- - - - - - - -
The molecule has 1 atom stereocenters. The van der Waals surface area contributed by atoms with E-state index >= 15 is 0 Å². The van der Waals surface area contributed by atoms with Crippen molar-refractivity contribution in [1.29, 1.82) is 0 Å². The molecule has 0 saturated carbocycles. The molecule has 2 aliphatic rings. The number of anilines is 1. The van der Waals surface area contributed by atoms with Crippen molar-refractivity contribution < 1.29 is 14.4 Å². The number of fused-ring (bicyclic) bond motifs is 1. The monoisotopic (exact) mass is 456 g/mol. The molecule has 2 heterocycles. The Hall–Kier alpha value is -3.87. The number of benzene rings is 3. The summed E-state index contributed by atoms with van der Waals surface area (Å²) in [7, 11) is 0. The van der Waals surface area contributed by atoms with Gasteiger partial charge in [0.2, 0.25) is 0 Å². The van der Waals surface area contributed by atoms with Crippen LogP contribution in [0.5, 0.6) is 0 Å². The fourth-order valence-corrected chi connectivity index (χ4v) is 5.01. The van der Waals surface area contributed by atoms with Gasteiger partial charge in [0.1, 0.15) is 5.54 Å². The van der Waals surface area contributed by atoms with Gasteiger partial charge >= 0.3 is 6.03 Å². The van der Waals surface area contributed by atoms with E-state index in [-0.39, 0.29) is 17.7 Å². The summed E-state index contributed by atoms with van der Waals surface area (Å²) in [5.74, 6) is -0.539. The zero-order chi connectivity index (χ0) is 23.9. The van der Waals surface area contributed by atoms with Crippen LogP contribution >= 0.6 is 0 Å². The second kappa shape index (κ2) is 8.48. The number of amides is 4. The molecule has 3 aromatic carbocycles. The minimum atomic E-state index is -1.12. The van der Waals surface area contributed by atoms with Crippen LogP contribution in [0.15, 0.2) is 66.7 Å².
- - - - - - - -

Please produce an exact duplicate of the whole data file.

The molecule has 1 atom stereocenters. The van der Waals surface area contributed by atoms with E-state index >= 15 is 0 Å². The van der Waals surface area contributed by atoms with Crippen molar-refractivity contribution in [1.29, 1.82) is 0 Å². The molecule has 0 saturated carbocycles. The molecule has 2 aliphatic rings. The number of anilines is 1. The van der Waals surface area contributed by atoms with Crippen molar-refractivity contribution < 1.29 is 14.4 Å². The number of fused-ring (bicyclic) bond motifs is 1. The monoisotopic (exact) mass is 456 g/mol. The molecule has 2 heterocycles. The Hall–Kier alpha value is -3.87. The number of benzene rings is 3. The summed E-state index contributed by atoms with van der Waals surface area (Å²) in [7, 11) is 0. The van der Waals surface area contributed by atoms with Gasteiger partial charge in [0.2, 0.25) is 0 Å². The van der Waals surface area contributed by atoms with Crippen LogP contribution in [0.5, 0.6) is 0 Å². The fourth-order valence-corrected chi connectivity index (χ4v) is 5.01. The van der Waals surface area contributed by atoms with Gasteiger partial charge in [0.1, 0.15) is 5.54 Å². The van der Waals surface area contributed by atoms with Gasteiger partial charge >= 0.3 is 6.03 Å². The van der Waals surface area contributed by atoms with E-state index in [-0.39, 0.29) is 17.7 Å². The summed E-state index contributed by atoms with van der Waals surface area (Å²) in [5.74, 6) is -0.539. The zero-order chi connectivity index (χ0) is 23.9. The van der Waals surface area contributed by atoms with Crippen LogP contribution >= 0.6 is 0 Å². The second kappa shape index (κ2) is 8.48. The number of amides is 4. The molecule has 3 aromatic carbocycles. The minimum atomic E-state index is -1.12. The van der Waals surface area contributed by atoms with Crippen LogP contribution in [0.15, 0.2) is 66.7 Å².